My daughter and I are working on a memoir. The memoir is about the time in our lives when Arianna became enmeshed in an abusive relationship, told from her perspective as well as mine. As you can imagine, for the past four plus years, we have had time to think about this subject quite a bit. One of the questions that comes up often when we bring this subject up with people is a lack of understanding on how people find themselves in abusive relationships and why they don’t just leave. A related question my husband and I have been discussing is what can we do help educate our young people on how to recognize these types of relationships and how to avoid or extricate themselves if they get caught up in them.
A few days ago I was speaking to a friend about my planned redesign of my blog and the subject turned to abusive relationships. This friend mentioned a short story/fable written by Rabbi Edwin H. Friedman. Rabbi Friedman was not only a religious leader, he was also a marriage and family therapist. The story he tells is called “The Bridge” and is published by Guilford Publications and can be found in Friedman’s Fables (1990). Here is the story with some abridgments.
The Fable of the Bridge
“The other began to uncurl the rope, and just as they were coming close, the stranger said, ‘Pardon me, would you be so kind as to hold the end for a moment?’ Surprised by this politely phrased but curious request, he agreed without a thought, reaching out, and took it.
“‘Thank you,’ said the other, who then added, ‘two hands now, and remember, hold tight.’ Whereupon, the other jumped off the bridge.”
The man managed to hold onto the rope despite almost being pulled over himself. He looked over the edge of the bridge. The other was hanging there, alive but dangerously close to death.
“‘What are you trying to do?’ he yelled.
“‘Just hold tight,’ said the other.
“‘This is ridiculous,’ the man thought and began to try to haul the other in. He could not get the leverage, however. It was as though the weight of the other person and the length of the rope had been carefully calculated in advance so that together they created a counterweight just beyond his strength to bring the other back to safety.
“‘Why did you do this?’ the man called out.
“‘Remember,’ said the other, ‘if you let go, I will be lost.’
“‘But I cannot pull you up,’ the man cried.
“‘I am your responsibility,’ said the other.
“‘Well, I did not ask for it,’ the man said.
“‘If you let go, I am lost,’ repeated the other.”
The man looked around for something to tie to rope off to but cannot find anything. No other people walked by. He decided to talk to this other again.
“‘What do you want?’ he asks the other hanging below.
“‘Just your help,’ the other answered.
“‘How can I help? I cannot pull you in, and there is no place to tie the rope so that I can go and find someone to help me help you.’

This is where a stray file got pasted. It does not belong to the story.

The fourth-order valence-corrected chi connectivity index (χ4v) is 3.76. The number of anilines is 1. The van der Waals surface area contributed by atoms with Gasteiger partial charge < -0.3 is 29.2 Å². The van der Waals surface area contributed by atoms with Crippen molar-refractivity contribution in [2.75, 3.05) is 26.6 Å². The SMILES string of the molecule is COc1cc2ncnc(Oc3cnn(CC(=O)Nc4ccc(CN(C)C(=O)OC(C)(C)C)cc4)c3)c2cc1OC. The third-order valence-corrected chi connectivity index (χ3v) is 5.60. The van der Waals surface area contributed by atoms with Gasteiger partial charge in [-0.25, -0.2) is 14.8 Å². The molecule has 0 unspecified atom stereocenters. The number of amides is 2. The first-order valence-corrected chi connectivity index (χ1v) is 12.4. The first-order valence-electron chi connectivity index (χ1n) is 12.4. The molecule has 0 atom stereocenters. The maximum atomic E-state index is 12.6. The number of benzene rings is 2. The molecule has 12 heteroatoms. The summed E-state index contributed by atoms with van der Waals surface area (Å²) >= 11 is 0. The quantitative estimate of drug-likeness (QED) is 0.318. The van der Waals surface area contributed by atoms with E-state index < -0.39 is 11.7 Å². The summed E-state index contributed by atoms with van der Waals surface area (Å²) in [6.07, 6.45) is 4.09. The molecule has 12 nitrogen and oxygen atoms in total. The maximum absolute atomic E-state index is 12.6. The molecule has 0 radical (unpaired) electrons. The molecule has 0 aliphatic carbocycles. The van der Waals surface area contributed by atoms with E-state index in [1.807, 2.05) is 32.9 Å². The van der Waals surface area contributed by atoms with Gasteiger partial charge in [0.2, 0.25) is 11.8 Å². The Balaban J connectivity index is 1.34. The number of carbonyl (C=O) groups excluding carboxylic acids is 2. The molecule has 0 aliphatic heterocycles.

“‘I know that. Just hang on; that will be enough. Tie the rope around your waist; it will be easier.’
So, he tied the rope to his waist.
“‘Why did you do this?’ he asked again. ‘Don’t you see what you have done What possible purpose could you have had in mind?’
“‘Just remember,’ said the other, ‘my life is in your hands.’
“What should he do? ‘If I let go, all my life I will know that I let this other die. If I stay, I risk losing any momentum towards my own long-sought-after salvation. Either way this will haunt m forever.’ With ironic humor he thought to die himself, instantly, to jump off the bridge while still holding on. ‘That would teach this fool.’ But he wanted to live and to live fully. ‘What a choice I have to make; how shall I decide?’”
He had to make a decision. The longer he held on, the greater his own distress, the further away he was from his own goals. He had an idea. The other could use him to brace himself against the sides of the bridge and climb up. He told the other of his plan. The other refused to climb up.
“‘You mean you won’t help? But I told you I cannot pull you up myself, and I don’t think I can hang on much longer either.’
“‘You must try,’ the other shouted back in tears. ‘If you fail, I die.’
“The point of decision arrived. What should he do? ‘My life or this other’s?’ And then a new idea. A revelation. So new, in fact, it seemed heretical, so alien was it to his traditional way of thinking.
“‘I want you to listen carefully,’ he said, ‘because I mean what I am about to say. I will not accept the position of choice for your life, only for my own; the position of choice for your own life I hereby give back to you.’
“‘What do you mean?’ the other asked, afraid.
“‘I mean, simply, it’s up to you. You decide which way this ends I will become the counterweight. You do the pulling and bring yourself up. I will even tug a little from here.’ He began unwinding the rope from around his waist and braced himself anew against the side.
“‘You cannot mean what you say,” the other shrieked. ‘You would not be so selfish. I am your responsibility. What could be so important that you would let someone die? Do not do this to me.’
“He waited a moment. There was no change in the tension of the rope.